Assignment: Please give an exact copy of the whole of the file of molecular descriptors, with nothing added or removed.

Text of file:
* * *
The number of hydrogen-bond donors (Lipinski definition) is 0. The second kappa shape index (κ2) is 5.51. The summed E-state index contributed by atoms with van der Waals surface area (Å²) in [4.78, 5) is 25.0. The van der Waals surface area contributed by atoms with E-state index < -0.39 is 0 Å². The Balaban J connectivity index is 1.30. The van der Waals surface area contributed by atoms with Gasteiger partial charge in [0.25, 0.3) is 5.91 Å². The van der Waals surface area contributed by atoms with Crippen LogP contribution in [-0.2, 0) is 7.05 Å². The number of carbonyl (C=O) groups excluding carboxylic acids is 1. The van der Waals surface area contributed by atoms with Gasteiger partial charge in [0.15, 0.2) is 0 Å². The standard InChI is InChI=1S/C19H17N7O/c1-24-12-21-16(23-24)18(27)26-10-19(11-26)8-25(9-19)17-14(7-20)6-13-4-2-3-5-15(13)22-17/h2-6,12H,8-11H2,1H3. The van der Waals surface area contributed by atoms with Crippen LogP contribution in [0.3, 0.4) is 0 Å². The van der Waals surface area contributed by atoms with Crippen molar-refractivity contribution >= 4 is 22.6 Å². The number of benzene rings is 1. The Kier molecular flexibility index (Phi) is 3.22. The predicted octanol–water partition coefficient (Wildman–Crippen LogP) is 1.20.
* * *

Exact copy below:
The number of hydrogen-bond donors (Lipinski definition) is 0. The second kappa shape index (κ2) is 5.51. The summed E-state index contributed by atoms with van der Waals surface area (Å²) in [4.78, 5) is 25.0. The van der Waals surface area contributed by atoms with E-state index < -0.39 is 0 Å². The Balaban J connectivity index is 1.30. The van der Waals surface area contributed by atoms with Gasteiger partial charge in [0.25, 0.3) is 5.91 Å². The van der Waals surface area contributed by atoms with Crippen LogP contribution in [-0.2, 0) is 7.05 Å². The number of carbonyl (C=O) groups excluding carboxylic acids is 1. The van der Waals surface area contributed by atoms with Gasteiger partial charge in [0.15, 0.2) is 0 Å². The standard InChI is InChI=1S/C19H17N7O/c1-24-12-21-16(23-24)18(27)26-10-19(11-26)8-25(9-19)17-14(7-20)6-13-4-2-3-5-15(13)22-17/h2-6,12H,8-11H2,1H3. The van der Waals surface area contributed by atoms with Crippen LogP contribution in [0.3, 0.4) is 0 Å². The van der Waals surface area contributed by atoms with Crippen molar-refractivity contribution >= 4 is 22.6 Å². The number of benzene rings is 1. The Kier molecular flexibility index (Phi) is 3.22. The predicted octanol–water partition coefficient (Wildman–Crippen LogP) is 1.20.